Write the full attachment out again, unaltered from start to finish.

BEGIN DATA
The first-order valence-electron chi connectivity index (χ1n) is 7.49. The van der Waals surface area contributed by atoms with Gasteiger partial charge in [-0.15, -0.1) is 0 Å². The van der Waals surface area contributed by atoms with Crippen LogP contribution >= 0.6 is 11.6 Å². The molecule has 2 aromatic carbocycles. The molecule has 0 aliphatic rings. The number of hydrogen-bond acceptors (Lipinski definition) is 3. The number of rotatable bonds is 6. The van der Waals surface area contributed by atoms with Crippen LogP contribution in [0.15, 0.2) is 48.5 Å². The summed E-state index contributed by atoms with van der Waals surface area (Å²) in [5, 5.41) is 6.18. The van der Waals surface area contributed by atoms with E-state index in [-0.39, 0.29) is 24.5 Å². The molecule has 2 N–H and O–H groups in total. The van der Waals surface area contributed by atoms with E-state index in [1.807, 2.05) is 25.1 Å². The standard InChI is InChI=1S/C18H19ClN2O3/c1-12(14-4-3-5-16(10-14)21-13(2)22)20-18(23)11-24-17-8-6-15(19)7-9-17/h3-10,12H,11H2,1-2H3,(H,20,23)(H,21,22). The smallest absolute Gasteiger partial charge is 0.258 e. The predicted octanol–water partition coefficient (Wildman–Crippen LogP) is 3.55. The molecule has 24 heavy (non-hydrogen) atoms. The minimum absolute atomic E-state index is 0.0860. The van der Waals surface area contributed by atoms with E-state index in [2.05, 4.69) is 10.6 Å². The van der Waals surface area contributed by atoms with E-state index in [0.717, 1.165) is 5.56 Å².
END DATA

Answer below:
The first-order valence-electron chi connectivity index (χ1n) is 7.49. The van der Waals surface area contributed by atoms with Gasteiger partial charge in [-0.15, -0.1) is 0 Å². The van der Waals surface area contributed by atoms with Crippen LogP contribution >= 0.6 is 11.6 Å². The molecule has 2 aromatic carbocycles. The molecule has 0 aliphatic rings. The number of hydrogen-bond acceptors (Lipinski definition) is 3. The number of rotatable bonds is 6. The van der Waals surface area contributed by atoms with Crippen LogP contribution in [0.15, 0.2) is 48.5 Å². The summed E-state index contributed by atoms with van der Waals surface area (Å²) in [5, 5.41) is 6.18. The van der Waals surface area contributed by atoms with E-state index in [-0.39, 0.29) is 24.5 Å². The molecule has 2 N–H and O–H groups in total. The van der Waals surface area contributed by atoms with E-state index in [1.807, 2.05) is 25.1 Å². The standard InChI is InChI=1S/C18H19ClN2O3/c1-12(14-4-3-5-16(10-14)21-13(2)22)20-18(23)11-24-17-8-6-15(19)7-9-17/h3-10,12H,11H2,1-2H3,(H,20,23)(H,21,22). The smallest absolute Gasteiger partial charge is 0.258 e. The predicted octanol–water partition coefficient (Wildman–Crippen LogP) is 3.55. The molecule has 24 heavy (non-hydrogen) atoms. The minimum absolute atomic E-state index is 0.0860. The van der Waals surface area contributed by atoms with E-state index in [2.05, 4.69) is 10.6 Å². The van der Waals surface area contributed by atoms with E-state index in [0.717, 1.165) is 5.56 Å².